Monroe Place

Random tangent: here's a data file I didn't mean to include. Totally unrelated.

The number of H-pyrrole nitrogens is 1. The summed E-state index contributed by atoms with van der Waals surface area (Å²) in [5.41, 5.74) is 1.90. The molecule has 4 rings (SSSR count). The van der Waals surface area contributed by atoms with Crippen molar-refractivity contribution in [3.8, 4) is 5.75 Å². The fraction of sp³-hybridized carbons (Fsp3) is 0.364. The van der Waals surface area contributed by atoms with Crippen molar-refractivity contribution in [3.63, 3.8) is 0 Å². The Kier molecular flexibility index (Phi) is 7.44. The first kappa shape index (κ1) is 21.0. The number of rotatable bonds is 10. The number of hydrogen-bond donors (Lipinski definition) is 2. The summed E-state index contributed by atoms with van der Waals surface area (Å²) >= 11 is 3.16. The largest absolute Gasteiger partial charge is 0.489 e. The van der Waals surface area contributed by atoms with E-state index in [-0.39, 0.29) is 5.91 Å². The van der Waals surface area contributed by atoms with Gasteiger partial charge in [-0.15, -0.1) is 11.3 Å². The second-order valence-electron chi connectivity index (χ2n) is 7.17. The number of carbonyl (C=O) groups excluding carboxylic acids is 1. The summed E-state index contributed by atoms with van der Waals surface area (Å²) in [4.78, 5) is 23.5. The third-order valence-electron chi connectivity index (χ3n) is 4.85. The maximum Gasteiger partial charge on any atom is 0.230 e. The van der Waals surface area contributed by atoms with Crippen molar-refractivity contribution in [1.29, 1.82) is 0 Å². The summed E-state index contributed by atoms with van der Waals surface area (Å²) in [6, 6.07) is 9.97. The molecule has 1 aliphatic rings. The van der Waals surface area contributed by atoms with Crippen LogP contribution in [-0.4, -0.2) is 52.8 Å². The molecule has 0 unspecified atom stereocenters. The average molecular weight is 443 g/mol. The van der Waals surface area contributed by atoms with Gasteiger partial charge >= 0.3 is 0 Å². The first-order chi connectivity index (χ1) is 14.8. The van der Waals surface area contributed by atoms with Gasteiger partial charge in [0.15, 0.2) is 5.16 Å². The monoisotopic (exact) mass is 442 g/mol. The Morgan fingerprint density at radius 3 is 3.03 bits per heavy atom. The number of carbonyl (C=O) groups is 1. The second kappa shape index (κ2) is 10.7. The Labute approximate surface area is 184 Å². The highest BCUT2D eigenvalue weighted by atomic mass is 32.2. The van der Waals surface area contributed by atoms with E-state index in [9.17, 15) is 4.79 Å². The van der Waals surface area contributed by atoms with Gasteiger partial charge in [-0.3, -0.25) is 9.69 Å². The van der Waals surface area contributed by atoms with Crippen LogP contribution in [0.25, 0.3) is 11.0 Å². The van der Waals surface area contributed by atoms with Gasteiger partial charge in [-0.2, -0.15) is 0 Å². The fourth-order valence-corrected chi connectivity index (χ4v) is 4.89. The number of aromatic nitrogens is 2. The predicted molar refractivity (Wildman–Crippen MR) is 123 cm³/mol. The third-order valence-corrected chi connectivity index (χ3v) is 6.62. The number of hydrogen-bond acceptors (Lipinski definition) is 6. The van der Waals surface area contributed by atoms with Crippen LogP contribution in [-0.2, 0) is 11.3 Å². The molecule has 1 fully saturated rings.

Named for Monrovia founder William Newton Monroe (1841-1936), a railroad contractor who lived a long, itinerant life. Born in Indiana, “Daddy” Monroe married Mary Jane Hall (1845-1932) in Fort Kearney, NE in 1863 while serving as an officer in the Civil War. After the war, Monroe worked on the Union Pacific’s westward expansion: the Monroes’ five children were born in four different states. The family first came to L.A. in 1875 but were soon off to Texas for more railroading. (Their six-year-old son Jesse died there in 1882.) They returned in 1884 and Monroe, now working on the Southern Pacific, bought 240 acres of the Santa Anita rancho from Lucky Baldwin. He christened Monrovia the following year. (The town had other investors, including lawyer John D. Bicknell and carmaker John Studebaker.) Monrovia incorporated in 1887; it was the fourth official city in Los Angeles County after L.A. itself, Santa Monica, and Pasadena. W.N. Monroe, naturally, was its first mayor. Monroe Place was one of Monrovia’s first streets – Myrtle Avenue, named for a Monroe daughter, was another – and was the site of the city’s first homes. The Monroes’ own mansion “The Oaks“, on Primrose, faced the little street. W.N. Monroe would spend many more years abroad, including a long stint building railroads in Alaska, but he returned to Monrovia for good in 1911.